Manchester United have played five games since sacking their manager, Jose Mourinho, and they’ve won them all. Coincidence maybe, but one thing seems to be certain. Jose has not been missed at Old Trafford.
And why would he be? For me, Mourinho says a lot about the wrong kind of leadership, out of fashion not simply in football, but across other walks of life, including education.
One remarkable statistic from Mourinho’s career is how he has won the league title with each of his clubs in the second season of his arrival – Porto, Chelsea, Inter Milan, Real Madrid (though not Manchester United). He will constantly refer to this in interviews, claiming, ‘I am a winner’, or ‘Look at my record with silverware.’ And if this is the measure of success for a football manager, he’s right.
But at what cost? Invariably, the whole thing went pear-shaped by season four. Are all these clubs in a healthier long-term position now? Did he invest in cementing the foundations of a great institution? Jose is the ultimate ‘short-term gains’ leader.
I see a lot of crossover with the type of leader lauded by politicians and special advisors over the last twenty/thirty years. A Mourinho-like headteacher would probably…
- Sack half the teachers within six months of arriving.
- Kick out the bottom 20% of pupils, those with little chance of getting good exam results.
- Undermine his local community and tell them that they don’t deserve such a good headteacher.
- Manipulate the rules on test administration and entrance requirements. Mourinho would have had all pupils doing the ECDL qualification, even those in Y7.
- Tell all local headteachers that they were rubbish, and revel in being hated by the local NAHT branch and other assorted unions.
- Become a stand-alone academy, or insist on being a lead school for a trust.
- Speak a lot about ‘zero tolerance’, ‘back to basics’ and ‘no-nonsense discipline policy.’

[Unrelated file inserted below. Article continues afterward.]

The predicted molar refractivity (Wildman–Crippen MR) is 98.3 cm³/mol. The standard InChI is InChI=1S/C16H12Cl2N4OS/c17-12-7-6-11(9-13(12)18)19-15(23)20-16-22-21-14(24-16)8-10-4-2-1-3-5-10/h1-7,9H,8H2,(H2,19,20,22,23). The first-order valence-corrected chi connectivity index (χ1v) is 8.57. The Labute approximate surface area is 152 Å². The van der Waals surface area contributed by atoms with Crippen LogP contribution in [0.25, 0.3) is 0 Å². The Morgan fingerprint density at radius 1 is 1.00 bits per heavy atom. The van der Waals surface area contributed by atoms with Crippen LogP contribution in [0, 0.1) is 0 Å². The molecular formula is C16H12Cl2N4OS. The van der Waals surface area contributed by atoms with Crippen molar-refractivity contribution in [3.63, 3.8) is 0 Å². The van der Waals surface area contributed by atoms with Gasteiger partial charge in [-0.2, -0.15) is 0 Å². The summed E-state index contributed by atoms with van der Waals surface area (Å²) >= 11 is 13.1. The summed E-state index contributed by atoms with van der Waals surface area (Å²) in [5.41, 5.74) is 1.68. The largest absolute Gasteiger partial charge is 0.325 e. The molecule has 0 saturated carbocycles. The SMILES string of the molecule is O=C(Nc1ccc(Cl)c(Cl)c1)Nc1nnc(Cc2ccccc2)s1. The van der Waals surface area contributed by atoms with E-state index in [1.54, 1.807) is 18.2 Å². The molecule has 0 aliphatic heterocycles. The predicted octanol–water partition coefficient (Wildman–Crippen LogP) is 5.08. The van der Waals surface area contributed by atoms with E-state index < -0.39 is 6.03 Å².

- Not give a toss about the arts, drama and modern foreign languages. They don’t make headlines and don’t produce ‘winning’ data.
For me, Mourinho represents the ‘unethical leader’. He manufactures constant wars with those he perceives as criticising him. He foregoes an attractive style of play to ensure the team does not lose. I can’t help think that this is akin to the school leader who ditches half the curriculum to advance spurious test results.
Leadership holds great responsibilities. Success leads to legitimisation. It breeds a generation who copy and imitate. Mourinho’s tactics, persona and values become part of the mainstream to be celebrated. I read Alistair Campbell’s book, ‘Winners, and How They Succeed’, and felt that Campbell was in awe of Mourinho, one of his key witnesses. Campbell’s true colours soaked through the book. Let’s not forget that it was his administration that set in place the hostile target culture that has blighted public services for years.
Campbell clearly admires the tough, battle-hardened winner who plays loose with the rules in order to achieve that ‘1% marginal gain’. Arguably, there should always be a place for such a character in the private sector world of sports management.
I’m just not that sure that we should be throwing our arms up in glee when one of them strolls in to run our schools, hospitals, police forces or prisons. Because real toughness demands sticking with places, communities, people and institutions even when they are weak and timid. It means being in it for the long-term, and doggedly trying to take people with you.
I admire leaders who do this. I admire their fortitude and resilience. I admire their clarity of purpose and their commitment to incremental improvement, through thick and thin.
For me, they are the real ‘special ones.’